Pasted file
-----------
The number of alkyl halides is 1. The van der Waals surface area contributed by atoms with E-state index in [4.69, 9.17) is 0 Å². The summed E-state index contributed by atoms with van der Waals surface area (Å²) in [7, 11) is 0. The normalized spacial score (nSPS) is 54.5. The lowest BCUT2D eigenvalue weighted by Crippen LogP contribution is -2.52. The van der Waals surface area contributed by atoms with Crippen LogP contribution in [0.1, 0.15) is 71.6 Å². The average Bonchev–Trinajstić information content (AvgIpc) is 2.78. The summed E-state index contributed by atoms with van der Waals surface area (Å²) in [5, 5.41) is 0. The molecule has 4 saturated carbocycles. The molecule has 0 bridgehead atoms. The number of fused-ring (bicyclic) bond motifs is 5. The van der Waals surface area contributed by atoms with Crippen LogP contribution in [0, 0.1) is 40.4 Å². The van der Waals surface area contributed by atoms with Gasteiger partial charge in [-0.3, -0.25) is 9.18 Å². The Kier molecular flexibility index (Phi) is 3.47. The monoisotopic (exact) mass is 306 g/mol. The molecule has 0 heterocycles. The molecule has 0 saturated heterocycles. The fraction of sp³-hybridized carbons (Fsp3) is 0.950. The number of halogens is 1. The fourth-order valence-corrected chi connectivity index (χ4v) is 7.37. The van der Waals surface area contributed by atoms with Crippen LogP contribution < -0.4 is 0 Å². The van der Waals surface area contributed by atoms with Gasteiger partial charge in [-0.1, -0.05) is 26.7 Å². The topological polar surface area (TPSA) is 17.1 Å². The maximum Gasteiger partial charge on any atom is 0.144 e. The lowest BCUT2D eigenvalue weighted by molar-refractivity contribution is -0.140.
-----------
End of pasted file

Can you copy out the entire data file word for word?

The number of alkyl halides is 1. The van der Waals surface area contributed by atoms with E-state index in [4.69, 9.17) is 0 Å². The summed E-state index contributed by atoms with van der Waals surface area (Å²) in [7, 11) is 0. The normalized spacial score (nSPS) is 54.5. The lowest BCUT2D eigenvalue weighted by Crippen LogP contribution is -2.52. The van der Waals surface area contributed by atoms with Crippen LogP contribution in [0.1, 0.15) is 71.6 Å². The average Bonchev–Trinajstić information content (AvgIpc) is 2.78. The summed E-state index contributed by atoms with van der Waals surface area (Å²) in [5, 5.41) is 0. The molecule has 4 saturated carbocycles. The molecule has 0 bridgehead atoms. The number of fused-ring (bicyclic) bond motifs is 5. The van der Waals surface area contributed by atoms with Crippen LogP contribution in [0, 0.1) is 40.4 Å². The van der Waals surface area contributed by atoms with Gasteiger partial charge in [-0.3, -0.25) is 9.18 Å². The Kier molecular flexibility index (Phi) is 3.47. The monoisotopic (exact) mass is 306 g/mol. The molecule has 0 heterocycles. The molecule has 0 saturated heterocycles. The fraction of sp³-hybridized carbons (Fsp3) is 0.950. The number of halogens is 1. The fourth-order valence-corrected chi connectivity index (χ4v) is 7.37. The van der Waals surface area contributed by atoms with Crippen LogP contribution < -0.4 is 0 Å². The van der Waals surface area contributed by atoms with Gasteiger partial charge in [-0.1, -0.05) is 26.7 Å². The topological polar surface area (TPSA) is 17.1 Å². The maximum Gasteiger partial charge on any atom is 0.144 e. The lowest BCUT2D eigenvalue weighted by molar-refractivity contribution is -0.140.